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Only drive safely inside county parks?

County employees have recently been enforcing traffic laws inside Ancil Hoffman Park. It is a County facility and County Park Rangers have law enforcement jurisdiction there. Why they were doing it - to improve safety, to raise revenue, whatever - doesn't matter. Traffic laws are supposed to be enforced. If they aren't enforced, they will be violated. Failure to enforce traffic laws can result in dreadful consequences.

Traffic enforcement in Ancil Hoffman Park, however, raises questions about why traffic laws are similarly NOT enforced in the unincorporated area, the UnCity, where the County is responsible for municipal affairs. The state gives the CHP responsibility to enforce traffic laws across all of unincorporated California. While that arrangement saves the County money, we the taxpayers still have to pick up the tab for the CHP expenses. Yet, the CHP's workload is massive. In addition to local roads in unincorporated areas, the CHP is also in charge of traffic enforcement on state highways and also bears the former responsibilities of the California State Police. That the CHP is thinly spread throughout the state means CHP officers aren't necessarily available on a routine basis for things like speed traps, DUI checkpoints or rolling stop violations in various neighborhoods of unincorporated Sacramento County like ours.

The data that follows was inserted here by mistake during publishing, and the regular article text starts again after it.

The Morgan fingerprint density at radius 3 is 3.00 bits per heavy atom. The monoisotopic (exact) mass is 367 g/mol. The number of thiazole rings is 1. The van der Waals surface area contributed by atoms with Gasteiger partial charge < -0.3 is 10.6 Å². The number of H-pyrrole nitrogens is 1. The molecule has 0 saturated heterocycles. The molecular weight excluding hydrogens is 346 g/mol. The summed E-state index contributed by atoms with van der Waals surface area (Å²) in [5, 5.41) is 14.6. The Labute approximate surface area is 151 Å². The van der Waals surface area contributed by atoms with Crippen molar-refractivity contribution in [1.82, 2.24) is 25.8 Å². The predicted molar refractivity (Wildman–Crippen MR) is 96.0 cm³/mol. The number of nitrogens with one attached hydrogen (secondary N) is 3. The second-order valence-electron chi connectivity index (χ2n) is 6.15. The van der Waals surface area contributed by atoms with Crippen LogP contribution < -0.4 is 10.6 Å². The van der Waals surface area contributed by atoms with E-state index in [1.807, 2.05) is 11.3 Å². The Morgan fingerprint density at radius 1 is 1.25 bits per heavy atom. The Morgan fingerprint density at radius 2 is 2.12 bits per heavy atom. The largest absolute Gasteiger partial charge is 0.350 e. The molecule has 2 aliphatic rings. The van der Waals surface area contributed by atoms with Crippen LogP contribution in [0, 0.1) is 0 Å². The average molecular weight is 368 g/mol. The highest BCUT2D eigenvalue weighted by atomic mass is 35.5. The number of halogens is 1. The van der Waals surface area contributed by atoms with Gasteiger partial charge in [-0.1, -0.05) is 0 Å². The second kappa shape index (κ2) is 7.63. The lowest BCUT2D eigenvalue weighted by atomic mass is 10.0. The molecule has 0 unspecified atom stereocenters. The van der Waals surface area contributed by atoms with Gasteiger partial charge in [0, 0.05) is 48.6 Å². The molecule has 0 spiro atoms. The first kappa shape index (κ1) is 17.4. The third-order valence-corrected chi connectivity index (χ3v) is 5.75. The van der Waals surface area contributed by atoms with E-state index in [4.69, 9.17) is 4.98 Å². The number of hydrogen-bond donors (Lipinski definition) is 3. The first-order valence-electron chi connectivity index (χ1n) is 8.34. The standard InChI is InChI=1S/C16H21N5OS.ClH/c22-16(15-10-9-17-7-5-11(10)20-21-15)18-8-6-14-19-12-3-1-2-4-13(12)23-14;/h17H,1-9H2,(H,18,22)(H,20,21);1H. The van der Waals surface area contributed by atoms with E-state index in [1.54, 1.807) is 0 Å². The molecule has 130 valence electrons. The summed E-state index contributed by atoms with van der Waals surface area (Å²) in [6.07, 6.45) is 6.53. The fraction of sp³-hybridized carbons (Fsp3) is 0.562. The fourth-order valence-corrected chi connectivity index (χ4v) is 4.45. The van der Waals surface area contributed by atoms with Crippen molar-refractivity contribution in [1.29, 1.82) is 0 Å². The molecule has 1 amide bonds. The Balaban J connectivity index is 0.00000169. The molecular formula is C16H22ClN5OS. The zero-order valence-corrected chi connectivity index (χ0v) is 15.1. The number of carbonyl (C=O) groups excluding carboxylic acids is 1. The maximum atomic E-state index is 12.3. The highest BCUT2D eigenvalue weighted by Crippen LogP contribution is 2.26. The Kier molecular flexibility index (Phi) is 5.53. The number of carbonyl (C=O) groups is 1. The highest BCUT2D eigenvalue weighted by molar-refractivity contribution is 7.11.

May contain: person, human, tarmac, asphalt, grass, plant, dog, mammal, animal, canine, and pet
Be sure to stop at the stop signs in Ancil Hoffman Park. And obey the posted speed limits.

The upshot is that in Sacramento County's UnCity, and especially in Arden Arcade (home of the Watt Avenue Raceway), it is commonplace for people to drive unregistered vehicles, roll through stop signs, drive too fast, and park trucks in the center turn lane. All such behaviors are violations of the motor vehicle code. But don't bother to complain about those problems. It will get you nowhere. The County says talk to the CHP. The CHP says call the non-emergency number. Life goes on, nothing changes. Of course, the situation would be different if unincorporated communities became cities. Except for state highways and freeways that might run through their jurisdiction, cities, not the CHP, are responsible for traffic enforcement within their boundaries. Given that Arden Arcade is not a city, though, we are stuck with the County relying on the CHP. So the question is:  Why do we, the citizens of an unincorporated area, tolerate lax traffic law enforcement?

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